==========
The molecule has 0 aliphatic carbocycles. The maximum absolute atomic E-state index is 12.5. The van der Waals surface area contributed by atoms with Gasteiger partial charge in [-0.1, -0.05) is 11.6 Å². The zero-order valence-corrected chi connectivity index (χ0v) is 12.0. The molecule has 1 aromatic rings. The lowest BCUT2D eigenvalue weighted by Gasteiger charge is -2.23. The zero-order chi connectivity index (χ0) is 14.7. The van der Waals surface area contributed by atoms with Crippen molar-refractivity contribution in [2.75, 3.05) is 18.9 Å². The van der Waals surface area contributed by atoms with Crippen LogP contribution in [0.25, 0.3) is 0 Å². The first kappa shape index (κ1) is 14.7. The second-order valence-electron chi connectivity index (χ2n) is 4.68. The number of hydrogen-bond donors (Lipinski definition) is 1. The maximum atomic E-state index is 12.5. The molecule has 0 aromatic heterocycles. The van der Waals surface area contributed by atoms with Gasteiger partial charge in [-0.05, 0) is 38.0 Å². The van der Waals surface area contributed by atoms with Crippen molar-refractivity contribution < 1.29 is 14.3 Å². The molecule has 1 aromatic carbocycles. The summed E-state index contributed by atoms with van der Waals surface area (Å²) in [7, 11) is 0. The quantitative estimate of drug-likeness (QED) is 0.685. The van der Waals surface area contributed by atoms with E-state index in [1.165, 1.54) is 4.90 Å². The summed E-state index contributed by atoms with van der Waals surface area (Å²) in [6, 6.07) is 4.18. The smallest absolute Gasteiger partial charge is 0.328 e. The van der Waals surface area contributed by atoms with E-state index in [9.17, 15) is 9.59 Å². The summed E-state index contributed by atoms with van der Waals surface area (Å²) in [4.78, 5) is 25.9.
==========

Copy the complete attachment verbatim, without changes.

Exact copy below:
The molecule has 0 aliphatic carbocycles. The maximum absolute atomic E-state index is 12.5. The van der Waals surface area contributed by atoms with Gasteiger partial charge in [-0.1, -0.05) is 11.6 Å². The zero-order valence-corrected chi connectivity index (χ0v) is 12.0. The molecule has 1 aromatic rings. The lowest BCUT2D eigenvalue weighted by Gasteiger charge is -2.23. The zero-order chi connectivity index (χ0) is 14.7. The van der Waals surface area contributed by atoms with Crippen molar-refractivity contribution in [2.75, 3.05) is 18.9 Å². The van der Waals surface area contributed by atoms with Crippen LogP contribution in [0.25, 0.3) is 0 Å². The first kappa shape index (κ1) is 14.7. The second-order valence-electron chi connectivity index (χ2n) is 4.68. The number of hydrogen-bond donors (Lipinski definition) is 1. The maximum atomic E-state index is 12.5. The molecule has 0 aromatic heterocycles. The van der Waals surface area contributed by atoms with Gasteiger partial charge in [-0.05, 0) is 38.0 Å². The van der Waals surface area contributed by atoms with Crippen molar-refractivity contribution < 1.29 is 14.3 Å². The molecule has 1 aromatic carbocycles. The summed E-state index contributed by atoms with van der Waals surface area (Å²) in [7, 11) is 0. The quantitative estimate of drug-likeness (QED) is 0.685. The van der Waals surface area contributed by atoms with E-state index in [1.165, 1.54) is 4.90 Å². The summed E-state index contributed by atoms with van der Waals surface area (Å²) in [6, 6.07) is 4.18. The smallest absolute Gasteiger partial charge is 0.328 e. The van der Waals surface area contributed by atoms with E-state index in [9.17, 15) is 9.59 Å². The summed E-state index contributed by atoms with van der Waals surface area (Å²) in [4.78, 5) is 25.9.